Wright’s long list of accomplishments in the game includes the most victories in a single LPGA season (13), four consecutive LPGA money titles (1961-64), 14 successive years with an LPGA victory (1956-69) and a stunning 44 wins from 1961 through 1964.

She was inducted into the World Golf Hall of Fame in 1976.

 

 

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Morning 9: Tiger: Bad week inside ropes, good week outside | Scott, Park end droughts | CBS’ coverage panned (again)

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By Ben Alberstadt
Email me at ben.alberstadt@golfwrx.com and find me at @benalberstadt on Instagram and golfwrxEIC on Twitter.
February 17, 2020
Good Monday morning, golf fans.

 

1. Scott gets first Tour win since 2016
Golf Channel’s Ryan Lavner with a succinct breakdown…“Scott started the day in part of a three-way share of the lead, and he suffered an early stumble with a double bogey on the fifth hole. But the notoriously wobbly putter steadied his nerve down the stretch, burying birdie putts on Nos. 13 and 17 that proved to be the difference. Scott earned an unofficial victory at Riviera in 2005 when he won a 36-hole, rain-slogged event, but now he has an official title as part of his Riv credentials. It’s back-to-back worldwide wins for Scott across two calendar years, as the veteran closed out 2019 with a victory at the Australian PGA Championship. But after a number of recent near-misses, the Aussie now has his first PGA Tour win since March 2016, when he went back-to-back at Honda and Doral.”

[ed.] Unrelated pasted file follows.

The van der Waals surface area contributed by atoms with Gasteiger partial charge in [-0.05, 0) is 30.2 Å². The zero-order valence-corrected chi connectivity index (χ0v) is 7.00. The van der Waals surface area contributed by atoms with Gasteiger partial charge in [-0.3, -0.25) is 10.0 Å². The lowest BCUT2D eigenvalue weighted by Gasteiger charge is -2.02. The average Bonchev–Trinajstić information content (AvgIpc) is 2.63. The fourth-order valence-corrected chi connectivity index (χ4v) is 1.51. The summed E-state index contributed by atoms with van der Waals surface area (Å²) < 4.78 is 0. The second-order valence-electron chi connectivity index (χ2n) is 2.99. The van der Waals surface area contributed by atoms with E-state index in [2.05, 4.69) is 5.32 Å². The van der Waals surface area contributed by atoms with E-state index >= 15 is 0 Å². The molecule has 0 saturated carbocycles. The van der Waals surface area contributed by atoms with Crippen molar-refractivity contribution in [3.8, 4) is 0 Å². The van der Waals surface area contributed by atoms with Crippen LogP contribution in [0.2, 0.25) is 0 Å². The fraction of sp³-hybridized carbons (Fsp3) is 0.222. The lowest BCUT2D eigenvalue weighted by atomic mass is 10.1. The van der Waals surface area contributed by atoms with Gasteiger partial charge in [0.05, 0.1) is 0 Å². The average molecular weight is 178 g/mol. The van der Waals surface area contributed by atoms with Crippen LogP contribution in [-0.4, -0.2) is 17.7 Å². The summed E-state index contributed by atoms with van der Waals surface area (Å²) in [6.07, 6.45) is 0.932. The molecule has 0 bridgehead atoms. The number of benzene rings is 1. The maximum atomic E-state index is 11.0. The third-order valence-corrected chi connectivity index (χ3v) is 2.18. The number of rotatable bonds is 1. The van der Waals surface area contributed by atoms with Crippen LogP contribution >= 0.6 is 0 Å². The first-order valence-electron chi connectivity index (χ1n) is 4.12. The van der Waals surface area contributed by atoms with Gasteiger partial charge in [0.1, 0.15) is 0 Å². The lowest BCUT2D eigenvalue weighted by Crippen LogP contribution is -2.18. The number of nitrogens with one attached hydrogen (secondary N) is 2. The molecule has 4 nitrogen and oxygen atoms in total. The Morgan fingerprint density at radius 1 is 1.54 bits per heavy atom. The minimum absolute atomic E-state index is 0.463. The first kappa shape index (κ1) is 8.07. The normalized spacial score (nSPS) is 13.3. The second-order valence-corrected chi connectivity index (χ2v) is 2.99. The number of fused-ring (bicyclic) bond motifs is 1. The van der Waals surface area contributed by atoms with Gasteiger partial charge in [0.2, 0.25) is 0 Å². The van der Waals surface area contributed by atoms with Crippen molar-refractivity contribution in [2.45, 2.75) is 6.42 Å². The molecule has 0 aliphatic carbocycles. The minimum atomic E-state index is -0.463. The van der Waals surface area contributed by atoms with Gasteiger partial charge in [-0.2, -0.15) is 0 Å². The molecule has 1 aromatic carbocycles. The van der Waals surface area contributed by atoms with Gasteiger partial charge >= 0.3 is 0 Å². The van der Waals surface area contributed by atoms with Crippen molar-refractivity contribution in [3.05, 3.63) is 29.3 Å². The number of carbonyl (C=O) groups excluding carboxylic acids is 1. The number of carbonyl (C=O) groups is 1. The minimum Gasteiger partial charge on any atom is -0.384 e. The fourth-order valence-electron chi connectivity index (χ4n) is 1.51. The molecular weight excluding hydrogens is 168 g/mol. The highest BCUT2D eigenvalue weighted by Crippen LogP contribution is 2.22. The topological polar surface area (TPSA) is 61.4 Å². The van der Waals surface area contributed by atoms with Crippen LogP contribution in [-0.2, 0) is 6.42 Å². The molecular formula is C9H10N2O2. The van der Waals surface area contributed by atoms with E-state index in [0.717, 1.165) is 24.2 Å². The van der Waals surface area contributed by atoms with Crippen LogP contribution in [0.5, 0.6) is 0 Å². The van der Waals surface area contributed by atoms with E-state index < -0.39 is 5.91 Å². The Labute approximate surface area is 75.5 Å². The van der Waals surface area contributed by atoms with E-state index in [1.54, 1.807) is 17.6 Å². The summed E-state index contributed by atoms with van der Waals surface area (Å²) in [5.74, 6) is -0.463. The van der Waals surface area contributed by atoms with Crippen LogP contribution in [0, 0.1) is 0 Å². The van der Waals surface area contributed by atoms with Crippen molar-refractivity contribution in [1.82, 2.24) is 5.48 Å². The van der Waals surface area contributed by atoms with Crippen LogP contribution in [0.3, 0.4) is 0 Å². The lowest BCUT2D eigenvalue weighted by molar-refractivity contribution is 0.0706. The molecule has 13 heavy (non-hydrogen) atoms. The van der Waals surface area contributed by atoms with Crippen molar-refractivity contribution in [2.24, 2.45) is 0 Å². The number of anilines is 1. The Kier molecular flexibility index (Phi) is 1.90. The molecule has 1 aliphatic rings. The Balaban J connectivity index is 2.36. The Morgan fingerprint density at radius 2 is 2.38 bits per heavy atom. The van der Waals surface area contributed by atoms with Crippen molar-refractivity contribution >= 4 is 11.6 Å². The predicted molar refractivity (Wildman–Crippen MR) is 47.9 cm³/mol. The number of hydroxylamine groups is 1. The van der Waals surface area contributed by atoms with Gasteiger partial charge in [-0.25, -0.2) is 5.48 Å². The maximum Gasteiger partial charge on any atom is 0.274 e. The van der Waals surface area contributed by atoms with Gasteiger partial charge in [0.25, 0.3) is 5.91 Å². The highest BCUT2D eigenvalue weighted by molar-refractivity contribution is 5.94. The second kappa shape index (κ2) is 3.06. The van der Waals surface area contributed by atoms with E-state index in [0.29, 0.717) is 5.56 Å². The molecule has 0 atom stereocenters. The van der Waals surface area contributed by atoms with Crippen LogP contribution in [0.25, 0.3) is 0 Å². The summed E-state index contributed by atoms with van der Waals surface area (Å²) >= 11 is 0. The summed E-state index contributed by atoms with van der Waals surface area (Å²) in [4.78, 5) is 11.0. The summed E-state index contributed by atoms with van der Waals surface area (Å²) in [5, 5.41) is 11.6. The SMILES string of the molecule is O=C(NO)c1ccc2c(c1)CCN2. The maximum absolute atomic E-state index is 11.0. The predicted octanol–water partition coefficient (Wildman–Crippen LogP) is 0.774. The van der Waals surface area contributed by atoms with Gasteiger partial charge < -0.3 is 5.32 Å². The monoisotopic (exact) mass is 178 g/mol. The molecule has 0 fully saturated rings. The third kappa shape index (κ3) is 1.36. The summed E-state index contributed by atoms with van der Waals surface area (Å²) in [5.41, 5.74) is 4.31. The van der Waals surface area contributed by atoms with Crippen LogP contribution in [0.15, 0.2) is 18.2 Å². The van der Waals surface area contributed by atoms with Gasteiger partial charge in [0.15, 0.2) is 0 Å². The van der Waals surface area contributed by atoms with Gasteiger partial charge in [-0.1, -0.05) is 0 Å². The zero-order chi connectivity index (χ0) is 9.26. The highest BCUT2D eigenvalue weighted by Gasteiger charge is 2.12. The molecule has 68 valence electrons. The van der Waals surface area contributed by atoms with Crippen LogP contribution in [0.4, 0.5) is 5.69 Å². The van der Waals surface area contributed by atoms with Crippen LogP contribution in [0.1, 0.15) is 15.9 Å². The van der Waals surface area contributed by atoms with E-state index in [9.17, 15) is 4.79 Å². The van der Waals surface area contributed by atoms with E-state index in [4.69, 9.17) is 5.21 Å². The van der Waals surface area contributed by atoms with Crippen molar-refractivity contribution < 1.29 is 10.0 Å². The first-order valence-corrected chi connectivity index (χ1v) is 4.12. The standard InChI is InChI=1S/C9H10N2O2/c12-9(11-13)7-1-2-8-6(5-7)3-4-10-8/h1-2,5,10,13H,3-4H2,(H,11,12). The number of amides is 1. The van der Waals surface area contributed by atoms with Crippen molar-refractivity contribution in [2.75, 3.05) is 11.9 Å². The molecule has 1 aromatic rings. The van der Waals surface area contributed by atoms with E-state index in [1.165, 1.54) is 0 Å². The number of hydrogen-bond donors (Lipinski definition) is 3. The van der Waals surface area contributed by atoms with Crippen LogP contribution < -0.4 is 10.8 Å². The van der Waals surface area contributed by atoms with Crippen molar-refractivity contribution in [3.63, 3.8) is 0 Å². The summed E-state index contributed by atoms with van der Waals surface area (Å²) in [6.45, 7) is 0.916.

2. …and Down Under, another title drought endeth
AP report…”Seven-time major champion Inbee Park saw a seven shot lead shrink to two shots Sunday before winning the Women’s Australian Open by three strokes to clinch her first LPGA title in almost two years.”
  • “Park started her final round three shots in front of 19-year old South Korean compatriot Ayeon Cho. She bogeyed the ninth hole but still turned five shots ahead of the field and went out to a seven shot lead early on the back nine at the Royal Adelaide Golf Club.”
3. …and on the Korn Ferry Tour
Golf Channel’s Will Gray…”Andrew Novak birdied each of his final two holes to earn his first career Korn Ferry Tour victory at the LECOM Suncoast Classic.”